National Amber Alert Awareness Day is Jan. 13
JEFFERSON CITY - It's something no parent should have to face - a missing child. Yet it is a reality and MoDOT plays a vital role in helping find abducted children and other missing persons.
When an Amber Alert is issued, MoDOT posts the information on 60 rural electronic message boards on Interstates 70, 44, 55, 29 and 35 and on U.S. Route 60. MoDOT traffic management centers in St. Louis and Kansas City also disseminate the information on their 82 boards in the urban areas when not in use for critical travel information. On Jan. 13, the message boards will highlight Amber Alert Awareness Day.
"When a child is abducted, time is of the essence," said Missy Wilbers, traffic management and operations engineer and MoDOT liaison to the Missouri Highway Patrol on Amber Alerts. "Our message boards provide a direct and immediate way to get information about abducted children out to the public so they can be on the lookout."
MoDOT also has placed fliers in rest areas, welcome centers and MoDOT offices promoting the awareness day. The fliers feature the artwork of Rylie White from Lathrop, Mo., the 2007 national missing children's poster contest winner.
The AMBER Plan was created in 1996 as a legacy to nine-year-old Amber Hagerman, who was kidnapped and murdered in Arlington, Texas. The AMBER Alert Plan is a voluntary, cooperative partnership between law-enforcement agencies and broadcasters to activate an emergency bulletin to the public when a child has been abducted and it is believed the child is in danger. Since it was created in 1996, the AMBER Alert program is credited with the successful recovery of 432 children.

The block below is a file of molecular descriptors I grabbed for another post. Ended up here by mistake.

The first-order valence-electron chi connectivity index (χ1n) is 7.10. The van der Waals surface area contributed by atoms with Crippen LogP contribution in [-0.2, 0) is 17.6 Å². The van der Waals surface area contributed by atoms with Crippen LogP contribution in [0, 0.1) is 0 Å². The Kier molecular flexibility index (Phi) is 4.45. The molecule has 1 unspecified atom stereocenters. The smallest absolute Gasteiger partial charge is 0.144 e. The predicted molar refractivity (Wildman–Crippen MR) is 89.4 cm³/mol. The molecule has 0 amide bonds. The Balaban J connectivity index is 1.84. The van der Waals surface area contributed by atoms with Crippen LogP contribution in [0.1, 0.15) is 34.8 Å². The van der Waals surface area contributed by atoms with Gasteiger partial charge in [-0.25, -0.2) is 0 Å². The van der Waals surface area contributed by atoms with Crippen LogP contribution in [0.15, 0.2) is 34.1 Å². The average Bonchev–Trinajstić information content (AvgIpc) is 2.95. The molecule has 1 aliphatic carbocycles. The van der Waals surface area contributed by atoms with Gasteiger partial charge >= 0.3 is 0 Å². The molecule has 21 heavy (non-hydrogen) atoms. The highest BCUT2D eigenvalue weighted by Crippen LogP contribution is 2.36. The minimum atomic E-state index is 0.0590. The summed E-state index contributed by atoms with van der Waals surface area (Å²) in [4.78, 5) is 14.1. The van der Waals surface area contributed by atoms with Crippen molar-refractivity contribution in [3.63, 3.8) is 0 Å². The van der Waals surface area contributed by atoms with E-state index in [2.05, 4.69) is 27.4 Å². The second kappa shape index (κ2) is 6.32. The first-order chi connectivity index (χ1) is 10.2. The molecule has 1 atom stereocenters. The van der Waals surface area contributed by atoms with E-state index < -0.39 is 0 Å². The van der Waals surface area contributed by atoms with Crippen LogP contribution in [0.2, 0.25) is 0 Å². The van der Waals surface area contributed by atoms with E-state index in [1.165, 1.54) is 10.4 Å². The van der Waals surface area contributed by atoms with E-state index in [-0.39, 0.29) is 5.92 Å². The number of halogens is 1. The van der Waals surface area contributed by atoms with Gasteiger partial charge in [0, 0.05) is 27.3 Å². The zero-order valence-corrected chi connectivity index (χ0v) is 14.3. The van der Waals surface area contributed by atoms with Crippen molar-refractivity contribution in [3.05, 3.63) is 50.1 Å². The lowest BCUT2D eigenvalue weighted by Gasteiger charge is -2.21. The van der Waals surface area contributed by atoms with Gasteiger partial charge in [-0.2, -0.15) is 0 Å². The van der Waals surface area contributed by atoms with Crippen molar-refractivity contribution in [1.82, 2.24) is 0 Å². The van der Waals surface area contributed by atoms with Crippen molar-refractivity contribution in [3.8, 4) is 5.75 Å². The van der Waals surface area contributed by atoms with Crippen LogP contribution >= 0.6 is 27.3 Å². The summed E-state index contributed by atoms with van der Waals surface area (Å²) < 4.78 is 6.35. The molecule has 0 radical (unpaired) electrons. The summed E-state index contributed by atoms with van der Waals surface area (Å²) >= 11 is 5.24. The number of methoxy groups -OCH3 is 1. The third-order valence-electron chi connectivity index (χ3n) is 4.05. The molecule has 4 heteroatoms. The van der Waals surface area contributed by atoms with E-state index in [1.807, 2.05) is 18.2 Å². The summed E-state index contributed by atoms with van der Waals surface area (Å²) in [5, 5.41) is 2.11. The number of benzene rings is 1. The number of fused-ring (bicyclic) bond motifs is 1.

Under the AMBER Alert Plan, area radio and television stations interrupt regular programming to air information about the missing child using the Emergency Alert System or EAS (formerly known as the Emergency Broadcast System). That's also when MoDOT's message boards come into play.
In July 2008, MoDOT and the Patrol broadened their efforts to find missing Missourians through a statewide poster campaign called Operation REST - REcovering the LoST. Under the initiative, posters spotlighting missing people are displayed at MoDOT's highway rest areas.
"More than 24 million people visit our rest areas each year, so they provide the perfect sites to distribute information about missing people," MoDOT Director Pete Rahn said. "Public information is crucial to solving missing persons cases. The more public viewing each poster gets, the better the chances of bringing someone home."